Blessed with an average 300 days of sunshine per year, Puglia has a wonderful climate. The hilltop towns in the Valle d Itria always enjoy a breeze, even in the hottest months of the year and the humidity is generally minimal. It is a lovely dry heat that warms your very bones, either whilst sitting in a piazza enjoying an ice cream, or on the beach soaking up some rays before taking a dip in the crystal clear waters of the Adriatic Sea. Rainfall is scarce and generally concentrated in the winter months. Since there are no mountains in Puglia, the temperature is fairly constant from the coast to the inland areas. Clement weather in the autumn often permits swimming in the sea late into October.
With so many miles of coastline, Puglia does not lack great seafood. Mussels, prawns and clams abound in the many seafood restaurants and you are sure to find exquisite dishes of bream, cod and sea bass. Around February is the time of the ricci or sea anemones, treasured for the delicate red flesh and eaten either raw or cooked in a classic pasta dish using up to 50 anemones. Meat eaters need not worry, Italians love their red meat and Puglia is no exception. Lamb, young beef (vitello)and rabbit are especially common here and there is no shortage of flavoursome sausages and cured meats.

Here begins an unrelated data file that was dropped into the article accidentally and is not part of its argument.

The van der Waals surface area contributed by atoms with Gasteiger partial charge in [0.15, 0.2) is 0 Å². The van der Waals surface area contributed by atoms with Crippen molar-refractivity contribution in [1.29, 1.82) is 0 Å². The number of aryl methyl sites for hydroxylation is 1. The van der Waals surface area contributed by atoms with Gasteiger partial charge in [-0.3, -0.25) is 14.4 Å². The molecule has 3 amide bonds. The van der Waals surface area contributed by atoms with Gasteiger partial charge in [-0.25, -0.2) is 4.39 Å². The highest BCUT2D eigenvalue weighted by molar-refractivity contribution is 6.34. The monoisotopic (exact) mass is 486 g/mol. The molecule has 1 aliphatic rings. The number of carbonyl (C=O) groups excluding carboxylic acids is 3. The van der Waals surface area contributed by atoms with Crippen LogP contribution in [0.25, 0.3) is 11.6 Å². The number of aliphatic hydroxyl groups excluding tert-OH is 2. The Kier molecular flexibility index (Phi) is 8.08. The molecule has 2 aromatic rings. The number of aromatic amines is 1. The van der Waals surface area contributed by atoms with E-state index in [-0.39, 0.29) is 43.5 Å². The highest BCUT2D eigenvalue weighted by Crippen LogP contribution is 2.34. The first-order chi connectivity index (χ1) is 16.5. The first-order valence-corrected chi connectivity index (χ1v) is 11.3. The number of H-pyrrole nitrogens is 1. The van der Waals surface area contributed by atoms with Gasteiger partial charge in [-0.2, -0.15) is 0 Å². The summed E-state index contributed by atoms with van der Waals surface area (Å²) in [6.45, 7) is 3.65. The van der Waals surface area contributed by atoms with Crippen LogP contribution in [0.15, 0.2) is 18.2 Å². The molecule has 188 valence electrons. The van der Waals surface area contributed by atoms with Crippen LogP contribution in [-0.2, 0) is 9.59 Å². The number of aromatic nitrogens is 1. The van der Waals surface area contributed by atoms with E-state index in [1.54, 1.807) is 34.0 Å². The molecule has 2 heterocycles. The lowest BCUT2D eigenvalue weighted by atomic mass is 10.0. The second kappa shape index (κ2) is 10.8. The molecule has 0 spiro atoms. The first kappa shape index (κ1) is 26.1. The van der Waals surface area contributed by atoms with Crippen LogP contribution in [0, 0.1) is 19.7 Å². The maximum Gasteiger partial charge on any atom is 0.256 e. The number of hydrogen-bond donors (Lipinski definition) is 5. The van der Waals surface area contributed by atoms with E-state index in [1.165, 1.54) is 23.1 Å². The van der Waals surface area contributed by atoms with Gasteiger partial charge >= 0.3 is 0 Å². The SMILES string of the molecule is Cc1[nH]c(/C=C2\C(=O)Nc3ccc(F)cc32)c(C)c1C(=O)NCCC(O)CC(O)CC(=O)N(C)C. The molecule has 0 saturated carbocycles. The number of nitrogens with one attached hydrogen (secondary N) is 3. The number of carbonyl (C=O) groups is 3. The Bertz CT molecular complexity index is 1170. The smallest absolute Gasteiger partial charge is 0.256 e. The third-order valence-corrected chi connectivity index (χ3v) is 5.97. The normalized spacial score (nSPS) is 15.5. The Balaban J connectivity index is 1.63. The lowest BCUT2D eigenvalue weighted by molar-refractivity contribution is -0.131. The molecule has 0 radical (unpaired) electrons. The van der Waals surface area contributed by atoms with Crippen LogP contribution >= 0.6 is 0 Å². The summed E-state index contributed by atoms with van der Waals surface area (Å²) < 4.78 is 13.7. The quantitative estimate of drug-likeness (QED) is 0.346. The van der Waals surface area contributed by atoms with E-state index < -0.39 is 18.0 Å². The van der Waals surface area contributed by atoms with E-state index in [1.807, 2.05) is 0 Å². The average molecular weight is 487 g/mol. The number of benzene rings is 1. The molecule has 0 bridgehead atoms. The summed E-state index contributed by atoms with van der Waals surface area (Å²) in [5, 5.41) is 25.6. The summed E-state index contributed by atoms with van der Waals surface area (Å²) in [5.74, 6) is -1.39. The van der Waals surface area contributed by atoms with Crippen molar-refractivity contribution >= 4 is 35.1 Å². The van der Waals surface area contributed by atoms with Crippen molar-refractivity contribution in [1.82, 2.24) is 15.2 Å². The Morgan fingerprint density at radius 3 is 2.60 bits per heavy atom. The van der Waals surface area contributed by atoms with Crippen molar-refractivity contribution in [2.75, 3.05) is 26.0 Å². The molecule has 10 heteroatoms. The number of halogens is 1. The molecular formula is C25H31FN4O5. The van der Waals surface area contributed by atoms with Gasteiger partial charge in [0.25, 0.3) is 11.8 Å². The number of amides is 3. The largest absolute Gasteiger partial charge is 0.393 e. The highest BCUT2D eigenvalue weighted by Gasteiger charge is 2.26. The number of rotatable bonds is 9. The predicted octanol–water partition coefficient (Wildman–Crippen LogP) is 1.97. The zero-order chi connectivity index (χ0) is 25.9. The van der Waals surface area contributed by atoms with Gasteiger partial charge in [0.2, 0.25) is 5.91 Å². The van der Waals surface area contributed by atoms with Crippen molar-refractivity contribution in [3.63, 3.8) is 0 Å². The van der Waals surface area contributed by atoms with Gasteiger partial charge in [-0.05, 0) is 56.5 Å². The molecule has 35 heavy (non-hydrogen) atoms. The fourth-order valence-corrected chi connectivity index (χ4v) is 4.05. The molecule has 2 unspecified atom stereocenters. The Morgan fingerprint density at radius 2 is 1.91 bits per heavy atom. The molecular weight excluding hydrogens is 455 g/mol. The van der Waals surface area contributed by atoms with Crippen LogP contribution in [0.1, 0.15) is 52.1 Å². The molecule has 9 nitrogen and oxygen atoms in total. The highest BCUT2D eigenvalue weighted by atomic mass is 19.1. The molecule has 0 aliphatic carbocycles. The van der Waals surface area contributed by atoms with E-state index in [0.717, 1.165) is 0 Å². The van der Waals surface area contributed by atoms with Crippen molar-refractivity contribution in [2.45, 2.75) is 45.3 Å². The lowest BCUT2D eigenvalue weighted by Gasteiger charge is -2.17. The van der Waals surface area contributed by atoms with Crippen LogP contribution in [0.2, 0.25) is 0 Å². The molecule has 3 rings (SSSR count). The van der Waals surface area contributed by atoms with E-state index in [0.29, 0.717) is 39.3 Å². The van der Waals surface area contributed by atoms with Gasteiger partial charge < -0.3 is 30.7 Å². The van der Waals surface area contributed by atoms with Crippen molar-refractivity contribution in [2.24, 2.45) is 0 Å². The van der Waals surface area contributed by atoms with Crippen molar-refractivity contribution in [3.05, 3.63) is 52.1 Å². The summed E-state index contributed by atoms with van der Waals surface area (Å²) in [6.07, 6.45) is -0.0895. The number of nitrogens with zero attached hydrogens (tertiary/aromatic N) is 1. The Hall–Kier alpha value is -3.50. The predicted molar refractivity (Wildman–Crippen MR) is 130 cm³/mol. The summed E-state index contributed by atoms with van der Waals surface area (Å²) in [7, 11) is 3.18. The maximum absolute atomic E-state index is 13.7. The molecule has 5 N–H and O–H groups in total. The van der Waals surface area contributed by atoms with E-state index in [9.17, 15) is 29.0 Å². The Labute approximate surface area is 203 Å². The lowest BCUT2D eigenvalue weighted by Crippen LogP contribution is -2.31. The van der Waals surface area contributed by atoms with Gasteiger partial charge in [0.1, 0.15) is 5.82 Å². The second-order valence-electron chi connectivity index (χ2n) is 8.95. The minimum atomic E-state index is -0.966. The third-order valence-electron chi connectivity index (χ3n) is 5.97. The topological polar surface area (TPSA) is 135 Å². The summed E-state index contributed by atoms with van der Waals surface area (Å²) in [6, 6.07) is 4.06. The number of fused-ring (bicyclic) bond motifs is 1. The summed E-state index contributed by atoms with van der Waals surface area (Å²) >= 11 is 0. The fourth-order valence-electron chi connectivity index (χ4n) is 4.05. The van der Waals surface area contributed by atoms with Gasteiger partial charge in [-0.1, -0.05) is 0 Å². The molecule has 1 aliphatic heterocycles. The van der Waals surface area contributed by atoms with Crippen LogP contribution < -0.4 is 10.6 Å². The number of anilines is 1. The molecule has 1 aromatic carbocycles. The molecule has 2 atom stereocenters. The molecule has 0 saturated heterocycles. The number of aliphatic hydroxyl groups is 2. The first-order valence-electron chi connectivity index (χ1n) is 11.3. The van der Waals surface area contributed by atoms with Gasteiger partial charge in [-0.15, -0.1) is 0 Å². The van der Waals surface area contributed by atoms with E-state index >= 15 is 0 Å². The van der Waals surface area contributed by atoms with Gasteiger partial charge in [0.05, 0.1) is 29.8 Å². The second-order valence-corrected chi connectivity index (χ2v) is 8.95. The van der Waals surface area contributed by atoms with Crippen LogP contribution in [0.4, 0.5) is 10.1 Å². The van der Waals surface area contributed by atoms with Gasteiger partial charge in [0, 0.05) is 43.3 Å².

In 2007 the 17km stretch of coast belonging to the territory of Ostuni was awarded Blue Flag status for the fourth year running. This status attests to the purity of the water along this part of the Puglian coast and is an internationally recognised guarantee of the quality of the sea water. South of Otranto, the most easterly point of the Italian peninsula, the coast becomes rocky again, offering spectacular views toward Greece and Corfu. From here the Ionian Coast begins and on the west side of Puglia you can find wide beaches of pure white sand, some stretching unbroken for 18km.
Occupied by the ancient Greeks in the 7th century BC, Puglia has been colonised by extremely diverse cultures, from Romans, to the Byzantines, the Normans and the Bourbons. With crucial ports that served as gateways to the Holy Land for armies embarking on The Crusades, it has long seen an eclectic mix of eastern and western tradition. Evidence of this can still be seen in the Greek and Arabic architecture of the medieval hilltop towns, nestling alongside Norman churches and baroque cathedrals. Many of the towns and villages retain their old local dialects some of which have more in common with Greek than Italian. Just take a gentle wander around the historical centres of any town and you will see the rich outcome of centuries of civilisation in Puglia.